Monday 01 August 2005
Playing to a full house at the OCLP Club in Bryntirion, the Bridgend Male Choir hosted a joint concert with the Orange Community Chorus from Southern California on Monday night.
It was the Welsh leg of the American choir’s tour of Great Britain, having already performed in Edinburgh, York and Stratford-upon-Avon.
Compere Gareth Davies welcomed the 32-strong California choir to Bridgend and outlined the programme for the evening before an expectant audience touching the 200 mark.
This versatile and accomplished US choir performed a variety of pieces in the first half. They began sweetly with ‘A Welsh Lullaby’ (Suo Gân) arranged by the notable American composer K. Lee Scott, moving on to Robbie Burns’ ‘A Red, Red Rose’ and that most famous of American folk songs ‘Shenandoah’ featuring soloist Diane Patton. One of the highlights of the programme was the Jimmy Joyce arrangement of Pete Seeger’s hit ‘The Bells of Rhymney’. The poignant words here from the Idris Davies poem bemoaning the ills of the coal industry struck a chord with the Welsh audience, and the use of orchestra bells added to its intensity.
It was then the turn of the local boys to charm the audience at a venue never used before by the choir. A rousing start with Rachie ‘I bob un sydd ffyddlon’ was tempered by the next piece ‘Eli Jenkins’ Prayer’, narrated emotively by the choir’s John Jones and sung lyrically by soloist Graham Collins to great applause. Derek Jones’ arrangement of the spiritual ‘Every Time I Feel the Spirit’ had the Orange county singers cheering, as they did once again following the rendition of that perennial No. 1 hit ‘Unchained Melody’. The first half was brought to a stirring close with the well-known Welsh hymn ‘Gwahoddiad’ and the mandatory big ‘Amen’.
Under the baton of John Jenkins and with Cheryl Jones at the piano, the 70-strong Bridgend choir continued in a similar vein which had earned them such acclaim in the first half. The spirituals ‘This Little Light of Mine’, ‘Give Me That Old Time Religion’ and ‘The Gospel Train’ (featuring Choir Secretary Jimmy Thomas on the Swannee Whistle) really lit up the second half with some swinging singing. John Jones was once again in the limelight narrating the English translation of the choir’s newest work, Gareth Glyn’s ‘Heriwn, Wynebwn y Wawr’ which was the test piece at this year’s Llangollen International Eisteddfod. The finale came with a powerful rendition of the male voice favourite ‘Comrades In Arms’, and Cheryl Jones certainly tackled Bryan Davies’ arrangement with aplomb!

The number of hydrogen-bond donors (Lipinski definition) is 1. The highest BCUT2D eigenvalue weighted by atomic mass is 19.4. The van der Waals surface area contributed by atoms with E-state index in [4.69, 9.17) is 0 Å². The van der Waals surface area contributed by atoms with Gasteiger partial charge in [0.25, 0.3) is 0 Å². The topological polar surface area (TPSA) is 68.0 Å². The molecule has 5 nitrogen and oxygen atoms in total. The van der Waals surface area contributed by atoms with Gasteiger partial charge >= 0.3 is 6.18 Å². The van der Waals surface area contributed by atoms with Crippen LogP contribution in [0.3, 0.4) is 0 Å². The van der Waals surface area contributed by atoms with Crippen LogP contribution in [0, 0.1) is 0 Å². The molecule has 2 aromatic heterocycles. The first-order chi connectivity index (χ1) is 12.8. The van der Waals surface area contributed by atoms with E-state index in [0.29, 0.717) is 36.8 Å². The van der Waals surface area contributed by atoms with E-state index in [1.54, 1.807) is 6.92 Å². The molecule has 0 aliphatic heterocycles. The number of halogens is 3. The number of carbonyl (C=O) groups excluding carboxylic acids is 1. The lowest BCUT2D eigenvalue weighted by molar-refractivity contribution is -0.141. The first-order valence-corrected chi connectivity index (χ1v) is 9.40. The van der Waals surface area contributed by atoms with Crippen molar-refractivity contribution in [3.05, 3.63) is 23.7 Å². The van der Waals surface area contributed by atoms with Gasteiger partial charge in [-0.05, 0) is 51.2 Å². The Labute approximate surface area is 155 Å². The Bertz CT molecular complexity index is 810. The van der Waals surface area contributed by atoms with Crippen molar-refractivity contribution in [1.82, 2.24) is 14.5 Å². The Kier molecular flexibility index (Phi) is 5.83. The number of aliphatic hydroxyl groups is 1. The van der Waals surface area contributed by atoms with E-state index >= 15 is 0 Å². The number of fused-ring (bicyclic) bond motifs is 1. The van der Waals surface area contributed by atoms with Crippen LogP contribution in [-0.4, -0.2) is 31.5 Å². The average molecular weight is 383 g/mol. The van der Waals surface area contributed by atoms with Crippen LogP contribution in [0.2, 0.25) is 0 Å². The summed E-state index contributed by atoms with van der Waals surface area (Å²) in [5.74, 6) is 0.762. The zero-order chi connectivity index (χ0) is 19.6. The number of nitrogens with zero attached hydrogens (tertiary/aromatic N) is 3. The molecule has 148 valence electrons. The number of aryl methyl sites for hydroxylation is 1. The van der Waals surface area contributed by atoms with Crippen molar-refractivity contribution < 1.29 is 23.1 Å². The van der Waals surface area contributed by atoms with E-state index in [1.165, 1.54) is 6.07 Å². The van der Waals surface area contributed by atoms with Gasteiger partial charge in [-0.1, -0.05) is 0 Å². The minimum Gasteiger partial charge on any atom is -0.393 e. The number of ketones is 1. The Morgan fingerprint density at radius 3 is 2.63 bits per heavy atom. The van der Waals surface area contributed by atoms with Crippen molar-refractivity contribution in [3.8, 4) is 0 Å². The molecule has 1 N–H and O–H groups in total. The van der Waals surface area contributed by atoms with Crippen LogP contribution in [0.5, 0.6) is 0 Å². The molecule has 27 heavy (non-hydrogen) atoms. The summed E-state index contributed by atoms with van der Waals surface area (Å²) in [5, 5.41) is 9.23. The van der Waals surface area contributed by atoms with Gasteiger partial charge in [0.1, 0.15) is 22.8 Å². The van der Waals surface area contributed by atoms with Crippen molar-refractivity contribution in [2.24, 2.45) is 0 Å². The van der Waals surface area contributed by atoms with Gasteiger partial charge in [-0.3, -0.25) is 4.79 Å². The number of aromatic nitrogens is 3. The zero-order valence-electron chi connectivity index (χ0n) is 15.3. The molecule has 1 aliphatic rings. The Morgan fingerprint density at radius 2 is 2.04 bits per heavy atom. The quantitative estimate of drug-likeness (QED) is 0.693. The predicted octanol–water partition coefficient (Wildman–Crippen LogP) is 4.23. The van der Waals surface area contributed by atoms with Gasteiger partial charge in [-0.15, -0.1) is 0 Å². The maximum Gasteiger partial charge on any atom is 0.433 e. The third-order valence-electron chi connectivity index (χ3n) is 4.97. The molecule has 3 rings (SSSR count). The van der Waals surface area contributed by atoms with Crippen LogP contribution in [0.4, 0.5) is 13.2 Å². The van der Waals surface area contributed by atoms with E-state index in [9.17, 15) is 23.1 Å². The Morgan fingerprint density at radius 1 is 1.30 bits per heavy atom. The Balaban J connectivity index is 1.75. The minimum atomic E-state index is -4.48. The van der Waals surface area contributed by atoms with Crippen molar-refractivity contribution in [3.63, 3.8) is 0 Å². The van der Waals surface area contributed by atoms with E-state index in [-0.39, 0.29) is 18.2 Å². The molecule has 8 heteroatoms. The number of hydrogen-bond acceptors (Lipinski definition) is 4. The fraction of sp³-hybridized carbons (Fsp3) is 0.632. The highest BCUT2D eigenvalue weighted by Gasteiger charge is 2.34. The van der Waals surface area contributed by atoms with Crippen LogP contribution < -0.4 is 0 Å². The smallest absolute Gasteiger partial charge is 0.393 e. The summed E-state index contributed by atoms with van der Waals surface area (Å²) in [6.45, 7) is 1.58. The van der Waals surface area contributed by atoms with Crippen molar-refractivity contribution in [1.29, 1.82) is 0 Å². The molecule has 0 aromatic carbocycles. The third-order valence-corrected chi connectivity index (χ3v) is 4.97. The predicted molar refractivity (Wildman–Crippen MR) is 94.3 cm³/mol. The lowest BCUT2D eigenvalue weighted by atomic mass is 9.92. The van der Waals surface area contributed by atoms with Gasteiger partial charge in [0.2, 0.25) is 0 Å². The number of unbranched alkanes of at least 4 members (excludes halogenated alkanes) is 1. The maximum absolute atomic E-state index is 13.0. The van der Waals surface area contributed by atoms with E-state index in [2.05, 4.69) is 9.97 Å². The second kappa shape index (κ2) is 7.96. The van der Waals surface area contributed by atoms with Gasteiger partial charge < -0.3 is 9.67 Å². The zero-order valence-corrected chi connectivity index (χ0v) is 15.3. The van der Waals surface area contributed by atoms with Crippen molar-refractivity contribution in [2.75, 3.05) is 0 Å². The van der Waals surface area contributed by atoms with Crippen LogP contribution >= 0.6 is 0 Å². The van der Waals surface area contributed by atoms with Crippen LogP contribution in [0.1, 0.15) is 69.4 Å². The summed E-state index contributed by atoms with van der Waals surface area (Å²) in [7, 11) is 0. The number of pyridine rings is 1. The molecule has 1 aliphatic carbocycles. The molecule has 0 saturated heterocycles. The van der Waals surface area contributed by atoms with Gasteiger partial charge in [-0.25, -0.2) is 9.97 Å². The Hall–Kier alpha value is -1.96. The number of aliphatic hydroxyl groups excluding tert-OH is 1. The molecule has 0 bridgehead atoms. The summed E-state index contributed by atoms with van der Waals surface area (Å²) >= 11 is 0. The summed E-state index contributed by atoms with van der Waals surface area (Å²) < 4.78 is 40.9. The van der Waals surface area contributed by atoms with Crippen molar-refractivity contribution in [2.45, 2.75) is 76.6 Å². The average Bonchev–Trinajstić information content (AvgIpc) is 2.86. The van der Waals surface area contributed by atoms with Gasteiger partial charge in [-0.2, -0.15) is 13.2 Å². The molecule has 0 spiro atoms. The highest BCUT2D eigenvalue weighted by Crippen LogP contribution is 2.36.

Mary, Queen of Scots’ ‘Think on Me’ opened the final section for the Orange Community Chorus, with the voices blending well together in this tender piece. The performance of ‘Rise Up My Love’ was enjoyed by all, particularly the fine solo by Jenni Blake and the flute accompaniment by Madeline Shirts. Next, the amusing ‘The Prune Song’ raised a lot of smiles in the audience, before the choir moved on to the well-know American tune ‘A-men’ featuring in the Sidney Poitier film. The rhythm and tempo of the singing reached a crescendo in their thrilling final piece, the negro spiritual, ‘Ain’t Got Time to Die’, the solo spot being expertly sung by Director Michael Short.
A final treat for the audience was an unrehearsed massed performance of the Presley hit ‘American Trilogy’ followed by both Welsh and US national anthems.
So overcome were the American guests at their welcome and reception in Bridgend that they declared it the highlight of their tour to date! A plaudit indeed for the OCLP Club audience and the Bridgend Male Choir, who may well be looking at reciprocating this welcome state-side.
The choir would like to thank the committee and stewards of the OCLP Club for their support in organising this concert. The choir is always looking for new members and practices on Thursday evenings at the OCLP Club in Bryntirion 7.30 -9.30pm.
The choir’s next engagement is alongside soprano Charlotte Ellet at St. Illtyd’s Church, Llantwit Major on Saturday 3rd September at 7.00pm. The concert is in aid of the British Legion’s Poppy Appeal.